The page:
Yet, as Unilowski is quick to observe, these authors have merely replaced one set of myths with another. In this respect, contemporary Polish literature is less iconoclastic than it might seem: it continues to be intellectual entertainment and does not shy away from engaging society, albeit in a more self-ironic mould than its predecessors.
Also to look out for: a short essay on “Generation XP2” by Roman Ksiszek, in which he examines the cultural and linguistic construction of the “John Paul II generation”, a term adopted by the media after the death of the last pope to identify a section of Polish youth.
The full table of contents of FA-art 62 (4/2005).
On the occasion of the Preseren Awards – the Slovene national prize for culture – a neoliberal economist suggested that the artists receiving prizes should pay for them themselves, since culture is not marketable. This debate has provoked editor Boris Vezjak to discuss the relations between cultural actors in Slovenia and government authorities in his editorial for the latest issue of Dialogi. Later in the issue, the Romantic poet France Preseren is again the focus, when the new Dialogi arts editor Breda Kolar Sluga reviews a book that includes all known posthumous portraits of the most famous Slovene poet.
Dramaturge, editor, and translator Alja Predan talks in an interview about Slovene dramatic productions, the relation between theatre and society today, and the position of the dramaturge in Slovene theatre. Her opinion is well expressed in the title of the interview: “Society is no longer reflected in theatre”.
In a piece on the literature of Russian avant-gardist Daniil Charms, philosopher Karolina Babic uses Freud’s “uncanny” to explain the urge to laugh about Charms’s absurd stories. Elsewhere, literary scholar Gizela Polanc-Podpecan analyzes two works by Slovene authors Florjan Lipus and Dane Zajc, both thematizing violent death due to ideology, connecting past to present generations.
In the literary section, poet and translator Veno Taufer presents three contemporary Armenian poets: Gevorg Emin, Henrik Edojan, and Violeta Grigorjan. And Vinko Möderndorfer, one of the most renowned contemporary novelists, artists, and filmmakers in Slovenia, publishes a new short story.
The full table of contents of Dialogi 3-4/2006.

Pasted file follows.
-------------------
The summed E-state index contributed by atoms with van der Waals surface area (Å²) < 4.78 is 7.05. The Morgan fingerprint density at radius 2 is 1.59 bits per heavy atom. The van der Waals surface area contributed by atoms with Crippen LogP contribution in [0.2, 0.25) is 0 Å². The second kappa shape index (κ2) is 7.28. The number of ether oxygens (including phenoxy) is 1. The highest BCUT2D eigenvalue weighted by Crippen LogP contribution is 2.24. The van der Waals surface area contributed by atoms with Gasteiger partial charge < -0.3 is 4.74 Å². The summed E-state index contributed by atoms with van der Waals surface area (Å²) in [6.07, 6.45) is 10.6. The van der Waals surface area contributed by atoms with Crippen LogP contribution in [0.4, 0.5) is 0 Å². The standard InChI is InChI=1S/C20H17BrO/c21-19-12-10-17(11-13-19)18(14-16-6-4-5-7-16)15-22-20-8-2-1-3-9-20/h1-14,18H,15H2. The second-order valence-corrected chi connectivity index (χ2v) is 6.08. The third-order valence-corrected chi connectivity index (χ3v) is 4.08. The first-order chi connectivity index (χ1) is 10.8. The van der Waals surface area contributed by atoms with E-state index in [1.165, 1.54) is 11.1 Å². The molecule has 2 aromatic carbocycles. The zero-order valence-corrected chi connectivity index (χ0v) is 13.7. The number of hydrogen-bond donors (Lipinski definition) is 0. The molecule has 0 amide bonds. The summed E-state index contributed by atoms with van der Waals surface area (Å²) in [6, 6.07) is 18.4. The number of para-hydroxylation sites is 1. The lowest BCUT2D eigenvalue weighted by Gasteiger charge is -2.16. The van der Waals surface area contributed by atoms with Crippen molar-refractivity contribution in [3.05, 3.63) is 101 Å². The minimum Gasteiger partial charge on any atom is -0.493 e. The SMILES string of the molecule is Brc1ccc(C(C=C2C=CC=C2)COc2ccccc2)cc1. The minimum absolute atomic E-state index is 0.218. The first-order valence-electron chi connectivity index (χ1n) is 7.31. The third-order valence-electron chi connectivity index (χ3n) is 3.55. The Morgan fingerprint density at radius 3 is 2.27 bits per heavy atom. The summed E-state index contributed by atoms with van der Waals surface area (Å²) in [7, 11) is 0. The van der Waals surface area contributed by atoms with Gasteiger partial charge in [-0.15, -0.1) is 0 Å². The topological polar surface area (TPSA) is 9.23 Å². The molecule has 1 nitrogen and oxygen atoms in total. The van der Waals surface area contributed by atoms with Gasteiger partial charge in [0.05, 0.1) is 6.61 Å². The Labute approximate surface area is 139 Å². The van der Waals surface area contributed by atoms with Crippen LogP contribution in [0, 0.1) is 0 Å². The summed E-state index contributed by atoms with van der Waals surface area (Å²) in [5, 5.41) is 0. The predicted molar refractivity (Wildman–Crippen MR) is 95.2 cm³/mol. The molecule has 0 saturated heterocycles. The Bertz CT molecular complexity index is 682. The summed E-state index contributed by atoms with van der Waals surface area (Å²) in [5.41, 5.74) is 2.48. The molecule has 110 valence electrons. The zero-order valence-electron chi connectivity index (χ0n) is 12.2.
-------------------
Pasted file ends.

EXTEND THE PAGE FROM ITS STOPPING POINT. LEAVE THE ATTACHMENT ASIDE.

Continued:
“Poet, do you know your debt?” asks Tone Persak, president of the Slovene PEN Centre, referring to the fear that in the process of globalization, our ability to perceive art is being changed in a dangerous way. He writes about the marginalization of literature in a globalized world, the topic of the 38th international PEN conference in Bled, Slovenia, last March. Persak concludes that globalization is a double-edged sword, taking away with the left hand what it gives with the right. The global dissemination of ideas about human rights and the rights of women is offset by the tendency of global market forces to reshape all of us in line with the capitalist ideal of the perfect consumer. This transforms art into a superficial commodity and most of us into disinterested visitors of the global market of cultural services. “Opera or new dress”, is the present day equivalent of “to be or not to be”.
Coinciding with its 70th anniversary, celebrated with a multilingual poetry reading in front of an international audience, Sodobnost looks at new literary input emerging from migration. The Macedonian poet Lidija Dimkovska, living in Slovenia, interviews Carlos Aguilera, the young Cuban writer living in exile in Graz, Austria, concentrating on the advantages and drawbacks of exile.
The theme is echoed in an essay by Boris A. Novak, who eulogizes the bilingual poetic voice of Josip Osti, the Bosnian poet who has made Slovenia his home and is now writing poetry in Slovene. Another twist to the tale of exile is added by Branko Soemen, whose excerpt from an autobiographic novel recounts his time in prison in Tito’s Yugoslavia from his relatively comfortable position as an exile in Hollywood.
The full table of contents of Sodobnost 4/2006.